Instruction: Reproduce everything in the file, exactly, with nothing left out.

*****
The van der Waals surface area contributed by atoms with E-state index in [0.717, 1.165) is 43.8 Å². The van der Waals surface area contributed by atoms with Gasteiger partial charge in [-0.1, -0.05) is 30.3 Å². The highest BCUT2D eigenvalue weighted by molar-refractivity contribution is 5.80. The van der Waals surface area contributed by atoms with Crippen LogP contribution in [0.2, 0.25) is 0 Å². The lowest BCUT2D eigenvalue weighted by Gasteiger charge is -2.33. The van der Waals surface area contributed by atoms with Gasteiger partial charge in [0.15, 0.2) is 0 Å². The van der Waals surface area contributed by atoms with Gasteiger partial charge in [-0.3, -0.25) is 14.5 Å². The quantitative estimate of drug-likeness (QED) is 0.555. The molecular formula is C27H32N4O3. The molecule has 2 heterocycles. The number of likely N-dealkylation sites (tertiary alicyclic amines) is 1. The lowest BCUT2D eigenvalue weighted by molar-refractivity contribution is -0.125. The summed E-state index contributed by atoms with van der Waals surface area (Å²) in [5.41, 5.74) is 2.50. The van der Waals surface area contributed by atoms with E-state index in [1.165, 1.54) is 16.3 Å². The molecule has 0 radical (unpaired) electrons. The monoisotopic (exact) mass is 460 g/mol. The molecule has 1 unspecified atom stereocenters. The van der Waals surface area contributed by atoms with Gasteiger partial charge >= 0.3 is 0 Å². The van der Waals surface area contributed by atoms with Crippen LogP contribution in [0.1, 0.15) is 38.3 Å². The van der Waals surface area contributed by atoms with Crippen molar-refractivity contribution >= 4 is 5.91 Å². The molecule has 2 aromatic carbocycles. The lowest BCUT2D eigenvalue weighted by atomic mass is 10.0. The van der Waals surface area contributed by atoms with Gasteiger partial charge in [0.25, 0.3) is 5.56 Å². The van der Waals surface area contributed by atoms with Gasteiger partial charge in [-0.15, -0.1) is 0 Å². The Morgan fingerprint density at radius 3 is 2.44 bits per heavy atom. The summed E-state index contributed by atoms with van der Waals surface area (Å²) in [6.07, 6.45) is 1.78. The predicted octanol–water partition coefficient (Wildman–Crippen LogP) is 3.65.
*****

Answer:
The van der Waals surface area contributed by atoms with E-state index in [0.717, 1.165) is 43.8 Å². The van der Waals surface area contributed by atoms with Gasteiger partial charge in [-0.1, -0.05) is 30.3 Å². The highest BCUT2D eigenvalue weighted by molar-refractivity contribution is 5.80. The van der Waals surface area contributed by atoms with Crippen LogP contribution in [0.2, 0.25) is 0 Å². The lowest BCUT2D eigenvalue weighted by Gasteiger charge is -2.33. The van der Waals surface area contributed by atoms with Gasteiger partial charge in [0.15, 0.2) is 0 Å². The van der Waals surface area contributed by atoms with Gasteiger partial charge in [-0.3, -0.25) is 14.5 Å². The quantitative estimate of drug-likeness (QED) is 0.555. The molecular formula is C27H32N4O3. The molecule has 2 heterocycles. The number of likely N-dealkylation sites (tertiary alicyclic amines) is 1. The lowest BCUT2D eigenvalue weighted by molar-refractivity contribution is -0.125. The summed E-state index contributed by atoms with van der Waals surface area (Å²) in [5.41, 5.74) is 2.50. The van der Waals surface area contributed by atoms with E-state index in [1.165, 1.54) is 16.3 Å². The molecule has 0 radical (unpaired) electrons. The monoisotopic (exact) mass is 460 g/mol. The molecule has 1 unspecified atom stereocenters. The van der Waals surface area contributed by atoms with Gasteiger partial charge >= 0.3 is 0 Å². The van der Waals surface area contributed by atoms with Crippen LogP contribution in [0.1, 0.15) is 38.3 Å². The van der Waals surface area contributed by atoms with Crippen molar-refractivity contribution >= 4 is 5.91 Å². The molecule has 2 aromatic carbocycles. The lowest BCUT2D eigenvalue weighted by atomic mass is 10.0. The van der Waals surface area contributed by atoms with Gasteiger partial charge in [0.25, 0.3) is 5.56 Å². The van der Waals surface area contributed by atoms with Gasteiger partial charge in [-0.15, -0.1) is 0 Å². The Morgan fingerprint density at radius 3 is 2.44 bits per heavy atom. The summed E-state index contributed by atoms with van der Waals surface area (Å²) in [6.07, 6.45) is 1.78. The predicted octanol–water partition coefficient (Wildman–Crippen LogP) is 3.65.